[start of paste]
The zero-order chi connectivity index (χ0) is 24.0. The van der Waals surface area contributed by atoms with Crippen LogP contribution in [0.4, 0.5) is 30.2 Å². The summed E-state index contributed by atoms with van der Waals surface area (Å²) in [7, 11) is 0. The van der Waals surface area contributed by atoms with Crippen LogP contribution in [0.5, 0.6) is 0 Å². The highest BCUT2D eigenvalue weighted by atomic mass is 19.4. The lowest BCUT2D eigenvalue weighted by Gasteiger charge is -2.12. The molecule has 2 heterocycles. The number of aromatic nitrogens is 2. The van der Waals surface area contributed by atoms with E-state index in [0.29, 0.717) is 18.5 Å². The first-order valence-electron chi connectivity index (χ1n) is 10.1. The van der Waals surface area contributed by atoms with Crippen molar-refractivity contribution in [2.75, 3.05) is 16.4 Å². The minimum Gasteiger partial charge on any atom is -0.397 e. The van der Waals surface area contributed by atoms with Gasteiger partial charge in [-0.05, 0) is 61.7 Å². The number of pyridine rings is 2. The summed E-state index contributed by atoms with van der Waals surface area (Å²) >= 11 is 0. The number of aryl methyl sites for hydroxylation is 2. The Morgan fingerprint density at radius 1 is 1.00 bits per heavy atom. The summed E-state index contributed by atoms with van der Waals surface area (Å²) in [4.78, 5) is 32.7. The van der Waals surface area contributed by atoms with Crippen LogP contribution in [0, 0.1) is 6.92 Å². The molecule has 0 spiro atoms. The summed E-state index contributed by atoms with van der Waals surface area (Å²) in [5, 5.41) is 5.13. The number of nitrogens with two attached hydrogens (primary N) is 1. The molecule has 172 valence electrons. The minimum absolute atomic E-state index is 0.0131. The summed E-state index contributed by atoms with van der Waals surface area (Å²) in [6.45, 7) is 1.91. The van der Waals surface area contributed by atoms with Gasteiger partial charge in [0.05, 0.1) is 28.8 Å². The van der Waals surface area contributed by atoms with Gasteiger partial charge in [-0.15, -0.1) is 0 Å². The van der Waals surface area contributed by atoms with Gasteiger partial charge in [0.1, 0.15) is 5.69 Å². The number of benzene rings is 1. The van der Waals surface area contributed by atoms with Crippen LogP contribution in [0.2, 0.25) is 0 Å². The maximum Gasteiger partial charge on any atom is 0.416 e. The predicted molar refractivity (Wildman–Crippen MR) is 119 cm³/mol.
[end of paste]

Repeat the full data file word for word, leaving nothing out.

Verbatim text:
The zero-order chi connectivity index (χ0) is 24.0. The van der Waals surface area contributed by atoms with Crippen LogP contribution in [0.4, 0.5) is 30.2 Å². The summed E-state index contributed by atoms with van der Waals surface area (Å²) in [7, 11) is 0. The van der Waals surface area contributed by atoms with Crippen LogP contribution in [0.5, 0.6) is 0 Å². The highest BCUT2D eigenvalue weighted by atomic mass is 19.4. The lowest BCUT2D eigenvalue weighted by Gasteiger charge is -2.12. The molecule has 2 heterocycles. The number of aromatic nitrogens is 2. The van der Waals surface area contributed by atoms with E-state index in [0.29, 0.717) is 18.5 Å². The first-order valence-electron chi connectivity index (χ1n) is 10.1. The van der Waals surface area contributed by atoms with Crippen molar-refractivity contribution in [2.75, 3.05) is 16.4 Å². The minimum Gasteiger partial charge on any atom is -0.397 e. The van der Waals surface area contributed by atoms with Gasteiger partial charge in [-0.05, 0) is 61.7 Å². The number of pyridine rings is 2. The summed E-state index contributed by atoms with van der Waals surface area (Å²) >= 11 is 0. The number of aryl methyl sites for hydroxylation is 2. The Morgan fingerprint density at radius 1 is 1.00 bits per heavy atom. The summed E-state index contributed by atoms with van der Waals surface area (Å²) in [4.78, 5) is 32.7. The van der Waals surface area contributed by atoms with Crippen LogP contribution in [0, 0.1) is 6.92 Å². The molecule has 0 spiro atoms. The summed E-state index contributed by atoms with van der Waals surface area (Å²) in [5, 5.41) is 5.13. The number of nitrogens with two attached hydrogens (primary N) is 1. The molecule has 172 valence electrons. The minimum absolute atomic E-state index is 0.0131. The summed E-state index contributed by atoms with van der Waals surface area (Å²) in [6.45, 7) is 1.91. The van der Waals surface area contributed by atoms with Gasteiger partial charge in [0.05, 0.1) is 28.8 Å². The van der Waals surface area contributed by atoms with Gasteiger partial charge in [-0.15, -0.1) is 0 Å². The van der Waals surface area contributed by atoms with Gasteiger partial charge in [0.1, 0.15) is 5.69 Å². The number of benzene rings is 1. The van der Waals surface area contributed by atoms with Crippen LogP contribution in [0.2, 0.25) is 0 Å². The maximum Gasteiger partial charge on any atom is 0.416 e. The predicted molar refractivity (Wildman–Crippen MR) is 119 cm³/mol.